Spotted Lanternfly: What You Need to Know

Play your part in stopping this invasive species

Fast Facts

  • The Spotted Lanternfly (SLF), an invasive species native to Asia, feeds on 70+ plants, including timber and agricultural products, causing substantial economic damage across the state and mid-Atlantic.
  • They can decimate these crops in a single season.
  • The SLF prefers the Tree of Heaven, another invasive species that is taking over PA landscapes.
  • There are several Quarantine Counties in Pennsylvania, which means that the SLF has a confirmed presence and certain businesses/organizations must obtain and comply with permit conditions.
  • The SLF goes through seven life stages. They are only able to fly in the last stage.
  • Eggs can be hatched on any surface, including cars, shipping containers and furniture, making spread prevention much more difficult.
  • YOU can play a critical role in stopping the spread!

About the Spotted Lanternfly

This invasive species has taken over 34 counties in Pennsylvania alone. The Spotted lanternfly (SLF) threatens agriculture across the state from orchards and vineyards to hardwoods and nurseries. The insect feeds on sap in tree trunks, branches, twigs, leaving a greyish/black oozing trail along the bark of the plant. The substance it excretes while feeding is called “honeydew,” which also attracts bees and encourages fungal growth at the base of host trees, stunting its growth.

Native to China, the SLF is suspected of hitching a ride on a cargo shipment into a Philadelphia port where it started reproducing. Since its initial arrival, the insect has broken out of Pennsylvania into Virginia, New Jersey and New York.

photo credit: "20180829-APHIS-LSC-1176" by USDAgov is marked with CC PDM 1.0

To slow the spread, restricted movement of the following products in and out of quarantine counties has been put in place:

  • Brush
  • Debris
  • Bark
  • Yard Waste/Construction Waste
  • Logs, Stumps, Tree Parts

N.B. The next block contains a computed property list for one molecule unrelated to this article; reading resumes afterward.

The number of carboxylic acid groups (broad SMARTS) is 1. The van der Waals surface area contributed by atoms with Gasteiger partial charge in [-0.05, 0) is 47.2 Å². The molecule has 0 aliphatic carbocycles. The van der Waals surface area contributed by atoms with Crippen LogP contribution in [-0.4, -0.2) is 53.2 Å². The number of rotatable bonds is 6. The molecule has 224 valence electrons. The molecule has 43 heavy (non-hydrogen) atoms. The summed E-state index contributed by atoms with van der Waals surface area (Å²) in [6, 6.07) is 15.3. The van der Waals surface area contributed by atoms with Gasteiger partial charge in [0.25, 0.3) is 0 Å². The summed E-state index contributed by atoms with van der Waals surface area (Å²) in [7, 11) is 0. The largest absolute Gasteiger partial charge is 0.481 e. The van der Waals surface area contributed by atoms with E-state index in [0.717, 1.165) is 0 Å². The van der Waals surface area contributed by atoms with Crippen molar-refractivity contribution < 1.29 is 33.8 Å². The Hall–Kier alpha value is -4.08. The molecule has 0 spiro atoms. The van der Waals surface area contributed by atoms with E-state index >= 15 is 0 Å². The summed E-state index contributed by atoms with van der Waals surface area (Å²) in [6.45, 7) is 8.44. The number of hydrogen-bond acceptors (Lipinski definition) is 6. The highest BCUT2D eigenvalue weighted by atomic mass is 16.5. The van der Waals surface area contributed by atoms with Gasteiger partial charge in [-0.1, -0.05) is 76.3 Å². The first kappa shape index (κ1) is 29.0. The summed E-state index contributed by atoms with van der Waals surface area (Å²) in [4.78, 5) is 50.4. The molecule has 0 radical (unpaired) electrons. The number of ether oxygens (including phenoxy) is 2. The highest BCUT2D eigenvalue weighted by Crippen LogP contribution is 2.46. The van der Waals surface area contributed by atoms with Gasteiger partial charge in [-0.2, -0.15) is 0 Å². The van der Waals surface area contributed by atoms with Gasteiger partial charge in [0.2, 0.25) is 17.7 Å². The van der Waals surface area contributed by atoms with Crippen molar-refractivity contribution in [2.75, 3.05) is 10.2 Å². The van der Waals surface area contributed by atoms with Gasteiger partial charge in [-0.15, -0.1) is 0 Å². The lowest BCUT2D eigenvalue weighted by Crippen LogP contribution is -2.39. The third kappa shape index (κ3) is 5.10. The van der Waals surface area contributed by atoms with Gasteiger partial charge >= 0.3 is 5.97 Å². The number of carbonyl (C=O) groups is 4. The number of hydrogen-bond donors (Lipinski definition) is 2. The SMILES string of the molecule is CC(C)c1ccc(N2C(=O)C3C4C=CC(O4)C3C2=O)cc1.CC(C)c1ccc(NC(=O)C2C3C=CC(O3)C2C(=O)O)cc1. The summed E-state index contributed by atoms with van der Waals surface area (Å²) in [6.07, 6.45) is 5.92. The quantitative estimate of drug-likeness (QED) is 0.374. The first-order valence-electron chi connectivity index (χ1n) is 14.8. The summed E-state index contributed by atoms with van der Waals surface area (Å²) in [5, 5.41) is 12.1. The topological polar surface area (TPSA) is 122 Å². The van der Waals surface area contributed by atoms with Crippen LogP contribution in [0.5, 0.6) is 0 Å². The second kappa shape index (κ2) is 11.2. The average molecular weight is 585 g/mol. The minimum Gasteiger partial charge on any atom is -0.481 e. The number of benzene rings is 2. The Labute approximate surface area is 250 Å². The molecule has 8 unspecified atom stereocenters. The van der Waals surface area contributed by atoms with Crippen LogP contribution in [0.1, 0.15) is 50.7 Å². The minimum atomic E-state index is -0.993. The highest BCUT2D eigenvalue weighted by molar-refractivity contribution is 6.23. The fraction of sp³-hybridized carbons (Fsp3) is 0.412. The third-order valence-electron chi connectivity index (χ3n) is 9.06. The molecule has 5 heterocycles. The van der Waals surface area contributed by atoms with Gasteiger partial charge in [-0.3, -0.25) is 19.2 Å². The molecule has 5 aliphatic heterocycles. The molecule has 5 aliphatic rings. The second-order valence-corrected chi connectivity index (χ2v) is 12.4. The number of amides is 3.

• Firewood
  • Grapevines
  • Plant Nursery Stock
  • Crated Materials
  • Outdoor Recreational Products

As of May 2019, businesses sending vehicles or products in or out of quarantine zones are required to obtain a permit and special training to identify and locate SLF or egg masses on their vehicles. For more information about SLF permits, visit Pennsylvania Department of Agriculture.

Tree of Heaven

The SLF is particularly attracted to its host tree, the Tree of Heaven or Ailanthus Altissima. The tree is known for its rapid growth and is also invasive. It can grow up to 100 feet tall and 6 feet wide. The bark is smooth and green during its infancy but becomes light brown/grey into adulthood. Many have described the bark as “cantaloupe skin." The leaves of the Tree of Heaven are centrally stemmed with 10 to 40 lance-shaped leaflets on either side.

At the base of the stem, the leaflet has 1 to 2 protruding bumps or glandular teeth and emits a strong odor when the leaf is crushed. The seeds of the female trees are clustered, 1 to 2 inches long, and hang on the tree throughout the winter. The Tree of Heaven produces a very high pollen count and can also cause irritation or dermatitis when in contact with bare skin. Wear gloves and other protective skin covering when interacting with the Tree of Heaven.

photo credit: "Tree-of-heaven" by NatureServe is licensed under CC BY 2.0

Life Cycle

The SLF exist in seven life stages before natural death.

  1. From September to the following June, they are dormant in their egg masses.
  2. Around April through June, they begin to emerge in their first instar phase.
  3. From June to July, they grow into their second instar phase: small and black with white polka dots
  4. Then from their slightly larger third instar phase, they begin to take on their signature red color in the fourth instar phase from July to September. This is the last chance to stop them before they begin laying eggs for the next year.
  5. From July to December, the SLF are full adults and egg laying. The egg masses will then lie dormant for the remainder of winter until the following spring season.

photo credit: Penn State Extension

Why You Should Care

The Spotted Lanternfly poses a major threat to Pennsylvania’s economy, at least $324 million annually, according to Penn State Extension. It also threatens the health of trees and the outdoor recreation industry. More than 34 counties have been added to the list of quarantine zones across PA. It is crucial to stop the spread of Spotted Lanternflies now before they begin laying their eggs each winter. 

Find More Resources

For more information about how to identify, report or manage the spread of SLF, visit Penn State Extension.

To report a sighting, use the reporting tool or call the hotline at 1-888-422-3359.